Take Tab Hunter and Don Murray for example—and that’s good work if you can get it! Tab is currently the hottest male property on the Warner lot, but in talking to him as I did over a recent luncheon you find he’s actually just beginning to hit his stride. He doesn’t want to be a glamour boy who gets into columns because his name is linked with Natalie Wood or some other doll. He wants to earn his publicity as an actor and be respected by the press, the public and his fellow players. And he isn’t just talking about it to hear himself talk. He’s working toward his goal, studying with the studio coach as well as privately in a group with five other students. He wants to play all kinds of roles, not fail into the easy rut of type-casting. When “The Spirit of St. Louis” was being cast, Tab hoped to be recognized as the ideal Charles Lindbergh. But producer Leland Hayward was afraid to entrust this important role to a newcomer, so veteran Jimmy Stewart got it. Before Tab recorded “Young Love” for Dot Records, he begged the studio bosses to let him do a musical in which he could not only sing, but ice skate—another talent in which he excels. No dice. Now he is begging to be allowed to do more TV shows like the “Jim Pearsall Story” or to be loaned to 20th for the young German soldier in “The Young Lions.” “It’s an unsympathetic part, sure,” Tab said. “But I’d rather play an interesting villain than a dull hero any time!” When I asked Tab where romance entered his scheme of things, he answered, “Of course I want to marry eventually, but I don’t want a career girl who fences me in—if you know what I mean.” I gathered from the way his face lit up when he talked about the French doll, Etchika Choureau, who plays opposite him in “Lafayette Escadrille,” that she is not the career girl type, but is the type he likes, mais oui! However, she’s back in Paris now, so here’s your chance, American gals. Line forms on the right, and don’t shove!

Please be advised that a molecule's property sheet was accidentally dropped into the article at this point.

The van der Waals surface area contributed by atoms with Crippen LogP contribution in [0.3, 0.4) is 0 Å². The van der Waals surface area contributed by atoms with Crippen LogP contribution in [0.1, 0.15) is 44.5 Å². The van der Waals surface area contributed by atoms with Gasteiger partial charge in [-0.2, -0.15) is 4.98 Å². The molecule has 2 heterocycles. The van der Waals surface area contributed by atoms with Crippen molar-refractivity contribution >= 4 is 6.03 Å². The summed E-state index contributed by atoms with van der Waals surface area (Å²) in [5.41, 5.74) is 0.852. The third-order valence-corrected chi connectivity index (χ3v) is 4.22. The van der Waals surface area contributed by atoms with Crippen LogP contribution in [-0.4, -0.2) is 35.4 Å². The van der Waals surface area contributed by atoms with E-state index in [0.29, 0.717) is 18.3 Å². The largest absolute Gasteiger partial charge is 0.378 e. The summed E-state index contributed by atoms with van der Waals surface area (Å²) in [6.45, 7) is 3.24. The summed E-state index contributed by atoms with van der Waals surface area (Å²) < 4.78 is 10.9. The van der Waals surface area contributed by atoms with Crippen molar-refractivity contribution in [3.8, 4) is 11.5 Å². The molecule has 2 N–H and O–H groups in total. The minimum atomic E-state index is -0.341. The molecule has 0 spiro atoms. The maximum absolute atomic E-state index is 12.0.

Don Murray didn’t even wait for a “Bus Stop” to marry the love of his life, Hope Lange. They were married in the midst of his first film production and they’re expecting their first baby any moment. Don is another young man in a hurry, professionally speaking. He has had more stage experience than Tab, with several Broadway plays and some stock under his belt, but he, too, is continuing to study. Before playing the demanding role of the doperidden husband in “A Hatful of Rain,” he prepared for the part by talking to many youngsters who had been cured of the habit and others still addicted to it. As a result, his performance is so realistic that even watching him on the set you forget his real identity and feel that he has just been given the needle. In between his picture assignments, Don has had time to write his own television script, which he is now adapting into a full-length picture, and in his other leisure (?) moments he’s reading scripts like mad, hoping to find a play to “bring him back to Broadway.”